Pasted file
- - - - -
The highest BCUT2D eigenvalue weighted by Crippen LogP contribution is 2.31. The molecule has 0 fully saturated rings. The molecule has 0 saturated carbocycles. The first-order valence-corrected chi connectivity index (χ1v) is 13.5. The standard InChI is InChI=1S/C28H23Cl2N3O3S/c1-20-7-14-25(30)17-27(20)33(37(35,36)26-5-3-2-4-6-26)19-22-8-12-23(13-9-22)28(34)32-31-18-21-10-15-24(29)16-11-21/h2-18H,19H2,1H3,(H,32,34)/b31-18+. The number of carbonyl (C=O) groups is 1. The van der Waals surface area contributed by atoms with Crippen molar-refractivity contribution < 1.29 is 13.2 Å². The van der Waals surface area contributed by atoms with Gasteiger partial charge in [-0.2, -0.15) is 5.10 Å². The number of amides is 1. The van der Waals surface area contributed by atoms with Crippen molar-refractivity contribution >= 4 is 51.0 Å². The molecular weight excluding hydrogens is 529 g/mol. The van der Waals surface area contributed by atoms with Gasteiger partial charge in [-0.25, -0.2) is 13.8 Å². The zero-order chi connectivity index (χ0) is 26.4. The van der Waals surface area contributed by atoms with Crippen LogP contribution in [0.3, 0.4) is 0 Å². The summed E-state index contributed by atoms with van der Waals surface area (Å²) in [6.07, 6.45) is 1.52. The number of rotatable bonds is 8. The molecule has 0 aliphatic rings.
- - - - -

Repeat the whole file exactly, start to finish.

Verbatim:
The highest BCUT2D eigenvalue weighted by Crippen LogP contribution is 2.31. The molecule has 0 fully saturated rings. The molecule has 0 saturated carbocycles. The first-order valence-corrected chi connectivity index (χ1v) is 13.5. The standard InChI is InChI=1S/C28H23Cl2N3O3S/c1-20-7-14-25(30)17-27(20)33(37(35,36)26-5-3-2-4-6-26)19-22-8-12-23(13-9-22)28(34)32-31-18-21-10-15-24(29)16-11-21/h2-18H,19H2,1H3,(H,32,34)/b31-18+. The number of carbonyl (C=O) groups is 1. The van der Waals surface area contributed by atoms with Crippen molar-refractivity contribution < 1.29 is 13.2 Å². The van der Waals surface area contributed by atoms with Gasteiger partial charge in [-0.2, -0.15) is 5.10 Å². The number of amides is 1. The van der Waals surface area contributed by atoms with Crippen molar-refractivity contribution >= 4 is 51.0 Å². The molecular weight excluding hydrogens is 529 g/mol. The van der Waals surface area contributed by atoms with Gasteiger partial charge in [-0.25, -0.2) is 13.8 Å². The zero-order chi connectivity index (χ0) is 26.4. The van der Waals surface area contributed by atoms with Crippen LogP contribution in [0.3, 0.4) is 0 Å². The summed E-state index contributed by atoms with van der Waals surface area (Å²) in [6.07, 6.45) is 1.52. The number of rotatable bonds is 8. The molecule has 0 aliphatic rings.